The Citadel's treatment of female cadet unfair

Editor:

It seems to me that Tyrone Henry has missed the boat on the Shannon Faulkner issue ("Faulkner should conform," April 21). Allow me to explain. I attended the U.S. Coast Guard Academy, the smallest of the nation's five service academies, from 1989 to 1991. I matriculated exactly ten years after the last all-male class graduated. This class was legendary even a decade after its graduation. The Class of 1979 included the letters "LCWB" as a part of the iconography on their class rings. It was officially contended that the letters stood for the class motto: Leadership, Courage, Wisdom and Bravery. This contention was false and made solely for the benefit of the school's administration. The letters actually stood for "Last Class With Balls." This sexist acronym was intended as an inside joke that would relegate future classes to inferior status due to the presence of females within their ranks. Their tactic worked because one of the first pieces of Academy lore my classmates and I learned was the significance of "LCWB." I was saddened to find that 19 years after women were first admitted to the U.S. Coast Guard they still had to deal with blatantly prejudicial attitudes on a daily basis.

To my way of thinking, this same discrimination is being practiced to an even greater extent by private military academies such as The Citadel. The mission of any military academy is to graduate cadets who will make suitable officers in any branch of the armed forces of the United States. Women are indispensable parts of each service in both the enlisted and officer corps ergo, they should be a vital part of any military academy.

First and foremost, women serve in every branch of our armed forces. Therefore, any man trained at a single-sex military academy is inherently inexperienced in dealing with women as peers or superiors within a military context. How well does a newly graduated 2nd Lieutenant from The Citadel handle a situation where a woman is his immediate superior officer? At the very minimum, a woman in a position of military authority will be new and different. At worst, the sexist values learned at a place like The Citadel will impede the proper execution of that 2nd Lieutenant's duty.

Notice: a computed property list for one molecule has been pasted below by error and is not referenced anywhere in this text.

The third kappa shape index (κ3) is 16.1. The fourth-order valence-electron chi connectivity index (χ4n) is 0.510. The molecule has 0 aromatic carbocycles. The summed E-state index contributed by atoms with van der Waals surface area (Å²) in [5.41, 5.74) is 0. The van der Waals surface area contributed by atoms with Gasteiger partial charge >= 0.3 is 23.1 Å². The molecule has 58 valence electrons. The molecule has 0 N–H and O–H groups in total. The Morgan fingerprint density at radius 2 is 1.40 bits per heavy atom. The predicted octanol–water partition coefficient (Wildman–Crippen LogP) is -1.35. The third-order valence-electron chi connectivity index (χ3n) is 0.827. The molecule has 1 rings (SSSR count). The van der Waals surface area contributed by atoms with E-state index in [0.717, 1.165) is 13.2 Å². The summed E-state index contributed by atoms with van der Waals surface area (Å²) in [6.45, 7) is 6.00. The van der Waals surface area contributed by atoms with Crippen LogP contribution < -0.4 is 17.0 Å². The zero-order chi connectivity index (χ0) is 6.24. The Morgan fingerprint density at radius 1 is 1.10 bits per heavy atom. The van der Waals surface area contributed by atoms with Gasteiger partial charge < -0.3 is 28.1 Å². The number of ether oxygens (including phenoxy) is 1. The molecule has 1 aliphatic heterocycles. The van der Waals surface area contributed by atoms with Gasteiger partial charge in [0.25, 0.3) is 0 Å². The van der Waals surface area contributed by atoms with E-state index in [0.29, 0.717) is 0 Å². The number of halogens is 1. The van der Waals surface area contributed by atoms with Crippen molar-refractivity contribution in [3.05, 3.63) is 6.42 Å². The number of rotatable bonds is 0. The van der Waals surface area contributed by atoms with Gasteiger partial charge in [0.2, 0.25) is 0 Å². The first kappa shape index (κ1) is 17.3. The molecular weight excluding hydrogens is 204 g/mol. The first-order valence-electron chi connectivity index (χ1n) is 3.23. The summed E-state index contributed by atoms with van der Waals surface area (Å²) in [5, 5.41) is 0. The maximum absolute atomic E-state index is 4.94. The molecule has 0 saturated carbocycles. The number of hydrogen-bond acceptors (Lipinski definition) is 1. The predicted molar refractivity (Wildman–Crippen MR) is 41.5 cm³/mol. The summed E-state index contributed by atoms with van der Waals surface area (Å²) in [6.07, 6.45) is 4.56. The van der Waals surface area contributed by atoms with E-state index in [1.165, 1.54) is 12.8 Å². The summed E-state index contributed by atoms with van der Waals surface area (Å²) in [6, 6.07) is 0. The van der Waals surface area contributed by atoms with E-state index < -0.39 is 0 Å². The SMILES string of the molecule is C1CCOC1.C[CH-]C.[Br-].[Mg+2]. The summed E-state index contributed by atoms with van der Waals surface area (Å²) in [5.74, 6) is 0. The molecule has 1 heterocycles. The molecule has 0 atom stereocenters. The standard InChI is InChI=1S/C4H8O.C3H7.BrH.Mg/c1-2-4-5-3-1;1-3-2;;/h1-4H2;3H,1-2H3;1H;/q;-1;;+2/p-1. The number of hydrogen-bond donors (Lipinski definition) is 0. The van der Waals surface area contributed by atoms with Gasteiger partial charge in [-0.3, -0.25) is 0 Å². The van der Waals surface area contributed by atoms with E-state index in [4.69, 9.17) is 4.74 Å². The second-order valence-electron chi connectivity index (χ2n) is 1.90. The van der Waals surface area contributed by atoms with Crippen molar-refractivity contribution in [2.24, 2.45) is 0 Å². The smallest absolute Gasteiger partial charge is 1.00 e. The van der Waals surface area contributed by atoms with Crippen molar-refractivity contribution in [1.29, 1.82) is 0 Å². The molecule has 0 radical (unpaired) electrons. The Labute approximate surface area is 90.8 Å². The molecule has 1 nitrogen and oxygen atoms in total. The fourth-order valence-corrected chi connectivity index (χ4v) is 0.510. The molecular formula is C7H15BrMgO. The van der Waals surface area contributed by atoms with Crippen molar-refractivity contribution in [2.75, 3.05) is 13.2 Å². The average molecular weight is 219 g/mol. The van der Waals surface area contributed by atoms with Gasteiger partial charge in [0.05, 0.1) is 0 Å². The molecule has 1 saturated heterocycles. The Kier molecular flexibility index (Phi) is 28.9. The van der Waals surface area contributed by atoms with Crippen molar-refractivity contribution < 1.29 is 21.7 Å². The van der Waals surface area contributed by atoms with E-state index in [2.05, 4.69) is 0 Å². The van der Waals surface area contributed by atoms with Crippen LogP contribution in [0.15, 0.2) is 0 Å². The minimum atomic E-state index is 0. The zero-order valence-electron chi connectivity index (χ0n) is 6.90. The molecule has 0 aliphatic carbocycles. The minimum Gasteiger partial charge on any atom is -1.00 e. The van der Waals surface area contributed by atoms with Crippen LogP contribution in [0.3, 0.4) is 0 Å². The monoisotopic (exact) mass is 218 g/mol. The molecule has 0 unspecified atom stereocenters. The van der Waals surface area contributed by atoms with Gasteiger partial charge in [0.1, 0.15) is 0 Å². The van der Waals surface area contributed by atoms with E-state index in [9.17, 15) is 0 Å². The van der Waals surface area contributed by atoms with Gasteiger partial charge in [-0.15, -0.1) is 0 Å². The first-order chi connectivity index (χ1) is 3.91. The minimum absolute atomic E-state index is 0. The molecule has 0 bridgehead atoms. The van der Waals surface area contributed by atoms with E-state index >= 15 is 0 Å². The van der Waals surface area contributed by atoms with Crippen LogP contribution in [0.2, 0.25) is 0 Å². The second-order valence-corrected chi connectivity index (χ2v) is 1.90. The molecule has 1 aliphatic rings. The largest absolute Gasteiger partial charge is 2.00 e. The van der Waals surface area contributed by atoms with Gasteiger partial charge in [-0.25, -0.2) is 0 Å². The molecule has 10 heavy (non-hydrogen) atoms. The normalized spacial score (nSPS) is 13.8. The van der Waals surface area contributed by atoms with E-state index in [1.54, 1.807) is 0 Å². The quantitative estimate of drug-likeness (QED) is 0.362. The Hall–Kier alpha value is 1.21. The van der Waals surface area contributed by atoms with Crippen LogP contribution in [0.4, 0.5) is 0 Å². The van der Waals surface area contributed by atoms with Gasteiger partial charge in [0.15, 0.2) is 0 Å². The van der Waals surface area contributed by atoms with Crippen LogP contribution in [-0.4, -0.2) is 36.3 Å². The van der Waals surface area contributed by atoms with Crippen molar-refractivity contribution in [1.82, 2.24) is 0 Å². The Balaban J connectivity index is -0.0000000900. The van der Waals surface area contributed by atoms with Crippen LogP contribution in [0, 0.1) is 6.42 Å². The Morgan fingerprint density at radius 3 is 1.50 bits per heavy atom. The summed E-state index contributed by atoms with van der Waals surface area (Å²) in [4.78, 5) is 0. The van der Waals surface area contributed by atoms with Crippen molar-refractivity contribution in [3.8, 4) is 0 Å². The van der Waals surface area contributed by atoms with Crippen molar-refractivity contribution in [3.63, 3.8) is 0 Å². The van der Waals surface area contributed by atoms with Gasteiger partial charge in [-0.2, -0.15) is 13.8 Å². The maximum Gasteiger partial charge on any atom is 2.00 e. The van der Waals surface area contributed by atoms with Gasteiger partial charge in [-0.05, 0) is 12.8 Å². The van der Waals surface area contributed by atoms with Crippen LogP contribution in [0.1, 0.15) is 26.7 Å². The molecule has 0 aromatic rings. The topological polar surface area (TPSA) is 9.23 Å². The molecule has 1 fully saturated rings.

Since women are able to serve completely and gallantly in active service to our nation without suffering the indignity of a buzz-cut hairstyle, it only stands to reason that the same grooming standards should apply to military training academies. In fact, the grooming standards that apply to men on active duty are identical to the grooming standards of military schools. A logical parallel would be to use female active duty grooming standards to create similar standards for female cadets in training.

It is laughable that Mr. Henry honestly believes that the prospect of a shaved head is intended as anything other than a deterrent to a woman's enrollment. He asks us to "Imagine the first black cadet coming in with dreadlocks and demanding they not be cut" and to somehow equate that with the shaving of a woman's head. Perhaps if Mr. Henry wants to do more than "imagine the first black cadet," he should read The Lords Of Discipline. Although purportedly a work of fiction, this novel recounts the frightening plebe year of the first black cadet to attend the "Institute." Oddly enough, the author, Pat Conroy, was a senior at The Citadel when the first black cadet, admitted by a court order at least as controversial as the Faulkner decision, was a freshman.

Mr. Henry argues that Shannon Faulkner wants to "flaunt her individuality" and her supporters "don't get it." What Mr. Henry does not get is that Ms. Faulkner desires nothing more than fair treatment and the chance to do her best on an even playing field with her dignity intact.

Matthew Brailey

MIS Junior

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